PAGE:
Stoller: The FTC’s policy statement does require an effect on competitive conditions. The statement ties to Supreme Court precedent. Louis Brandeis at the time the FTC Act came into existence cited the moral grounding of the precepts against the abusive conduct.

Conner: The argument proves too much. Some say FTC Act Section 5 plugs gaps, such as price discrimination that the RPA 22 or so years later didn’t prohibit, but I disagree.

Alfonso: What enforcement initiatives can we expect?

Conner: We can anticipate limits on noncompetes.

Hesse: Interlocking directorates will come under increasing scrutiny.

Stoller: I foresee attention in several areas. Look at things on which the FTC has initiated studies, including PBMs and supply-chain issues.

Alfonso: What industries will get attention?

Stoller: Regarding insulin, the FTC might pursue unfair methods of competition cases asserting commercial bribery as per se bad against PBMs and group purchasing organizations (GPOs). 

Conner: Look for an RPA theory challenging a buyer’s knowing receipt of a bigger discount than its competitors get.

Alfonso: Why did RPA enforcement decline to almost nothing?

Hesse: I suspect the difficulty of the statutory language and the exceptions it specifies discourages enforcement. Also, people have a general view that RPA divorces cost from price and could lead to higher prices.

Stoller: Commissioner Bedoya said we have no data on the effects of RPA. The RPA has made a comeback due to a sense that monopolization explains the bad effects in the economy during and since the financial crisis.

Alfonso: Recent surveys of employees show a big drop in satisfaction. What accounts for that?

Conner: The claim that the dissatisfaction resulted from unhappiness over finally having to enforce the antitrust laws is untrue. The level of enforcement doesn’t correlate with satisfaction. The drop in satisfaction coincides with fewer enforcement action. Tim Wu, on the other hand, said the recent wins didn’t arise from chickenshit lawyers bringing winnable cases. The drop in morale has produced a big bump in departures of senior staff, depleting the FTC’s ability to bring and win cases pursuing edge-expanding theories.

Alfonso: Any questions?

Audience member: Do enforcement agencies have the right mix or portfolio of cases to achieve their ambitions?

Hesse: I believe so.

Alfonso: Thank you to the panel and the audience.


*See Robert Bork, The Antitrust Paradox: A Policy at War with Itself (1978).

**Channeling the lead character in Talladega Nights: The Ballad of Ricky Bobby (2006).

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Photo of Barry Barnett Barry Barnett

Clients and colleagues call Barry Barnett an “incredibly gifted lawyer” (Chambers and Partners) who is “magic in the courtroom” (Who’s Who Legal), “the top antitrust lawyer in Texas” (Chambers and Partners), and “a person of unquestioned integrity” (David J. Beck, founder of Beck…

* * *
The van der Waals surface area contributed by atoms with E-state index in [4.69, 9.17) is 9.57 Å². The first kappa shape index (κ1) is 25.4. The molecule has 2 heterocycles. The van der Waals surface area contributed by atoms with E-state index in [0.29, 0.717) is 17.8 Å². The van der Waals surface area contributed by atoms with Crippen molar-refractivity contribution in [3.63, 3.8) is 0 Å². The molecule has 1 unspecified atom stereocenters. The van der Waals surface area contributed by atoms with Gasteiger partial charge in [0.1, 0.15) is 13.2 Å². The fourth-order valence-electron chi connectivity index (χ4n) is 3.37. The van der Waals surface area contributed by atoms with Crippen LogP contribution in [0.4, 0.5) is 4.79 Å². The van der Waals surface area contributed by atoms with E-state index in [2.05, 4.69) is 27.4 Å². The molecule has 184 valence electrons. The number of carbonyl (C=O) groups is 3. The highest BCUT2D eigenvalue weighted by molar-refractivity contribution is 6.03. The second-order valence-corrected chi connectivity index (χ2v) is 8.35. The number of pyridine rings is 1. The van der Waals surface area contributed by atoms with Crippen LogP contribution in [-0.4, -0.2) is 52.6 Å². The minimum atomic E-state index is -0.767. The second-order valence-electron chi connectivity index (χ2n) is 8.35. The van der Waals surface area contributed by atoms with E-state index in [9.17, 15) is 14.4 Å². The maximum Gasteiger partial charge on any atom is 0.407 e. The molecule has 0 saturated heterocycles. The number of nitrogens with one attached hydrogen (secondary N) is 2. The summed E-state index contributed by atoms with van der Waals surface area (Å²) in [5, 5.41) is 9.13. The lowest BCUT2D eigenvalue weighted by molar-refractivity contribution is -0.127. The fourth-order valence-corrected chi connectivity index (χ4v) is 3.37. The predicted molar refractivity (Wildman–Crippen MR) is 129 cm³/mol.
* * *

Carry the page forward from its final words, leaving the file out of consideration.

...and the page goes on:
Clients and colleagues call Barry Barnett an “incredibly gifted lawyer” (Chambers and Partners) who is “magic in the courtroom” (Who’s Who Legal), “the top antitrust lawyer in Texas” (Chambers and Partners), and “a person of unquestioned integrity” (David J. Beck, founder of Beck Redden).

Barnett is a Fellow in the American College of Trial Lawyers, and Lawdragon has named him one of the top 500 lawyers in the United States three years in a row. Best Lawyers in America has honored him as “Lawyer of the Year” for Bet-the-Company Litigation (2019 and 2017) and Patent Litigation (2020) in Houston. Based in Texas and New York, Barnett has tried complex business disputes across the United States.

Barnett’s background, training, and experience make him indispensable to his clients. The small-town son of a Texas roughneck and grandson of a Texas sharecropper, Barnett “developed an unusual common sense about people, their motivations, and their dilemmas,” according to former client Michael Lewis.

Barnett has been historically recognized for his effectiveness and judgment. His peers chose him, for example, to the American College of Trial Lawyers and American Law Institute. His decades of trial and appellate work representing both plaintiffs and defendants have made him a master strategist and nimble tactician in complex disputes.

Barnett focuses on enforcement of antitrust laws, the “Magna Carta of free enterprise,” in Supreme Court Justice Thurgood Marshall’s memorable phrase. “Barry is one of the nation’s outstanding antitrust lawyers,” according to Joseph Goldberg, a member of the Private Antitrust Enforcement Hall of Fame. Named among Texas’s top ten antitrust lawyers of 2023, Business Today calls Barnett a “trailblazer” among the “distinguished legal minds” who “dedicate their skill and expertise to the maintenance of healthy competition in various sectors” of the Lone Star State’s booming economy. Barnett is also adept in energy and intellectual property matters and has battled for clients against a Who’s Who list of corporate behemoths, including Abbott Labs, Alcoa, Apple, AT&T, BlackBerry, Broadcom, Comcast, Dow, JPMorgan Chase, Samsung, and Visa.

Barnett commands a courtroom with calm and credibility and “is the perfect lawyer for bet the company litigation,” said Scott Regan, General Counsel of former client Whiting Petroleum. His performance before the Supreme Court in Comcast Corp. v. Behrend prompted the Court to withdraw the question on which it had granted review. The judge in a trial involving mobile phone technology called Barnett “one of the best” and that his opening statement the finest he had ever seen. Another trial judge told Barnett minutes after a jury returned a favorable verdict against the county’s biggest employer that he was one of the two best trial lawyers he’d ever come across—adding that the other one was dead.